736. Naalōl. Joshua 19:15; K. 138:2; L. 278:14.

Summary of biblical information (Joshua 21:35 and cf. K. 138:6).

In Interpretation of Hebrew Names "Naalal, they praise" (96).

737. Nakeb. Joshua 19:33; K. 138:4; L. 278:16.

Textual variant Nekem (cf. Annekem) (Greek).

Simple tribal listing.


738. Neala. Judges 1:30; K. 138:6; L. 278:18.

The Greek is closer to the MT than the LXX.

Perhaps entry is the same as K. 138:2 but falsely equated with a Transjordan Neeila, perhaps at Kh en Nile where the name is preserved.

For Batandea see K. 144:11.

In Interpretation of Hebrew Names "Nahellel, praise, hymns" (101).

739. Nobba (Nabe or Nobba). Judges 8:11; K. 138:8; L. 278:20.

Textual variant Nomba (Greek).

Summary of biblical information confusing two sites (I Samuel 22:19). In Epistle 108:8 ( PPT I, 4) Jerome notes the tomb of those killed near Beit Nuba.

In Interpretation of Hebrew Names "Nobe, barking" (101).

740. Nemra. Joshua 13:27; K. 138:10; L. 278:22.

This seems related to the earlier entries K. 44:16; K. 48:16 and possibly K.138:20).

The location is vague and no evidence that the Onomasticon made an identification. The Batanaea usually does not include the valley. The large village maybe in the northern region at Nimra. This item is out of order.

In Interpretation of Hebrew Names "Namra, panther or bitterness" (183).

741. Naniōth. I Samuel 19:18; K. 138:13; L. 278:25.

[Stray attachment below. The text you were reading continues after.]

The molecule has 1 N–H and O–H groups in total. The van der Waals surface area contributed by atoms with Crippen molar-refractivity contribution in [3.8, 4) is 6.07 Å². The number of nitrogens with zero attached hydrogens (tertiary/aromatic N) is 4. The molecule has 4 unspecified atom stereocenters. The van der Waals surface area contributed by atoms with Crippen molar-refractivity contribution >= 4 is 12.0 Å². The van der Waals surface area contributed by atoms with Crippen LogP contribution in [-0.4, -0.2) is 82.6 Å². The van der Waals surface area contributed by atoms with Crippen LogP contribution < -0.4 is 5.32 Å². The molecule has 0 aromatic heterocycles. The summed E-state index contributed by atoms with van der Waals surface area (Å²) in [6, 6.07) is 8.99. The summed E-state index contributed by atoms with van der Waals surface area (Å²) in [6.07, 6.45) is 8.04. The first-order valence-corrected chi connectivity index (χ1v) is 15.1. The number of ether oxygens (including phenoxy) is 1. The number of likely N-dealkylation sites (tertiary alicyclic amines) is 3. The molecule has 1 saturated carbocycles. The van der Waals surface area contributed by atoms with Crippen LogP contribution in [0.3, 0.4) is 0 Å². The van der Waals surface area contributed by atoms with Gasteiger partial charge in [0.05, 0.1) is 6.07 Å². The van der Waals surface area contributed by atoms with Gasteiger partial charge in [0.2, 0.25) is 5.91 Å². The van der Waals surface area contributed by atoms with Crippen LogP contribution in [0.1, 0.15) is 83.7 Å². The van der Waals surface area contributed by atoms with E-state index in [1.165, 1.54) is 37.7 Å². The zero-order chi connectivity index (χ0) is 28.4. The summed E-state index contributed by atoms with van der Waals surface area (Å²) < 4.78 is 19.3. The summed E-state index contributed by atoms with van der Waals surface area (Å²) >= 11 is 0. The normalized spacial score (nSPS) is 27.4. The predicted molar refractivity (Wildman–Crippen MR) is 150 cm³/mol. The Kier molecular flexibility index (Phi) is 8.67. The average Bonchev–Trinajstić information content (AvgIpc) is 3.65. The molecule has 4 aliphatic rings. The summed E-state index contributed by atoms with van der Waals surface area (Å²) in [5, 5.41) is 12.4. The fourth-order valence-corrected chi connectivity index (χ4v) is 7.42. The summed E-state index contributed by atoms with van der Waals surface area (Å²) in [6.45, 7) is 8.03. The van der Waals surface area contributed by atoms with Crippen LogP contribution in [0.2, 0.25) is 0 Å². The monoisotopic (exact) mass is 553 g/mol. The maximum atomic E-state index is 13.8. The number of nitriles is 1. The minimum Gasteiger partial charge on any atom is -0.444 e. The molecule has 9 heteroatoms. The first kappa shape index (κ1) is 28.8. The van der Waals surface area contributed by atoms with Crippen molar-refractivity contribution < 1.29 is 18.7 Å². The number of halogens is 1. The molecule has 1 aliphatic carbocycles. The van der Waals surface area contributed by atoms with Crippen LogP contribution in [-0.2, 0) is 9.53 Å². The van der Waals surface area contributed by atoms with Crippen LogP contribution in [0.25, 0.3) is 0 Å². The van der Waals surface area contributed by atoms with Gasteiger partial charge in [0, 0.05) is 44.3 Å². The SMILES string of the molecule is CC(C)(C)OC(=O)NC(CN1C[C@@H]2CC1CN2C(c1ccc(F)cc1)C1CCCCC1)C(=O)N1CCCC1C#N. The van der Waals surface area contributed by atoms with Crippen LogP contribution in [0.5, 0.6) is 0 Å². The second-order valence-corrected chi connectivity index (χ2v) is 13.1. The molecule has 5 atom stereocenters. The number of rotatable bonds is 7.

Summary of biblical information.

In Interpretation of Hebrew Names "Nuath, beauty" (104).

742. Nachōn. II Samuel 6:6; K. 138:14; L. 278:26.

Hexaplaric information. At best a personal name is indicated.

743. Naphath. I Kings 4:11; K. 138:15; L. 278:27.

Simple biblical notation. Confused again with "region" (cf. K. 136:15 and K. 138:1).

744. Nērigel. II Kings 17:30; K. 138:16; L. 278:28.

Simple biblical notation.

In Interpretation of Hebrew Names "Nergal, lamp of the many" (117).

745. Nazeb. II Kings 17:31; K. 138:18; L. 278:30.

Simple biblical notation.

In Interpretation of Hebrew Names "Nabaaz, he prophesied thus or futile session" (117).

746. Nasarach. II Kings 19:37; K. 138:19; L. 278:31.

Textual variant Nesareth (Latin).

Another idol not original to the Onomasticon (cf. K. 134:17; K. 146:26; K. 58:4; K. 36:15 and Appendix II).

747. Nebēreim (Nemerim). Isaiah 15:6; K. 138:20; L. 278:32.